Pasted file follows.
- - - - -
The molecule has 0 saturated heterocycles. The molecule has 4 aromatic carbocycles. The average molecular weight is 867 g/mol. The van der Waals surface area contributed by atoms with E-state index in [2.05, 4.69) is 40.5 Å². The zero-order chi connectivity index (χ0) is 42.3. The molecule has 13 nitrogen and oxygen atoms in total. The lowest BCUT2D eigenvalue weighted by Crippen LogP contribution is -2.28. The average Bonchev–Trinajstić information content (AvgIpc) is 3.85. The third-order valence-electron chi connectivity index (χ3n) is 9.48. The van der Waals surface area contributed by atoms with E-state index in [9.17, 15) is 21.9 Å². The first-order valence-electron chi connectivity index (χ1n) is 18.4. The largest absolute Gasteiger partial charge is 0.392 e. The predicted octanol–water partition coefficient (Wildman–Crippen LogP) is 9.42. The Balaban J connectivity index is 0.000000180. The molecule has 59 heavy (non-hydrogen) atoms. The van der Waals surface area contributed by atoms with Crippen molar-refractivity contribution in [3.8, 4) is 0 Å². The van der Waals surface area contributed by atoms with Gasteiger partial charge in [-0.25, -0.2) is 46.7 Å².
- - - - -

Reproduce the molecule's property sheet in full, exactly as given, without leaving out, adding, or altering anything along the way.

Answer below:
The molecule has 0 saturated heterocycles. The molecule has 4 aromatic carbocycles. The average molecular weight is 867 g/mol. The van der Waals surface area contributed by atoms with E-state index in [2.05, 4.69) is 40.5 Å². The zero-order chi connectivity index (χ0) is 42.3. The molecule has 13 nitrogen and oxygen atoms in total. The lowest BCUT2D eigenvalue weighted by Crippen LogP contribution is -2.28. The average Bonchev–Trinajstić information content (AvgIpc) is 3.85. The third-order valence-electron chi connectivity index (χ3n) is 9.48. The van der Waals surface area contributed by atoms with E-state index in [9.17, 15) is 21.9 Å². The first-order valence-electron chi connectivity index (χ1n) is 18.4. The largest absolute Gasteiger partial charge is 0.392 e. The predicted octanol–water partition coefficient (Wildman–Crippen LogP) is 9.42. The Balaban J connectivity index is 0.000000180. The molecule has 59 heavy (non-hydrogen) atoms. The van der Waals surface area contributed by atoms with Crippen molar-refractivity contribution in [3.8, 4) is 0 Å². The van der Waals surface area contributed by atoms with Gasteiger partial charge in [-0.25, -0.2) is 46.7 Å².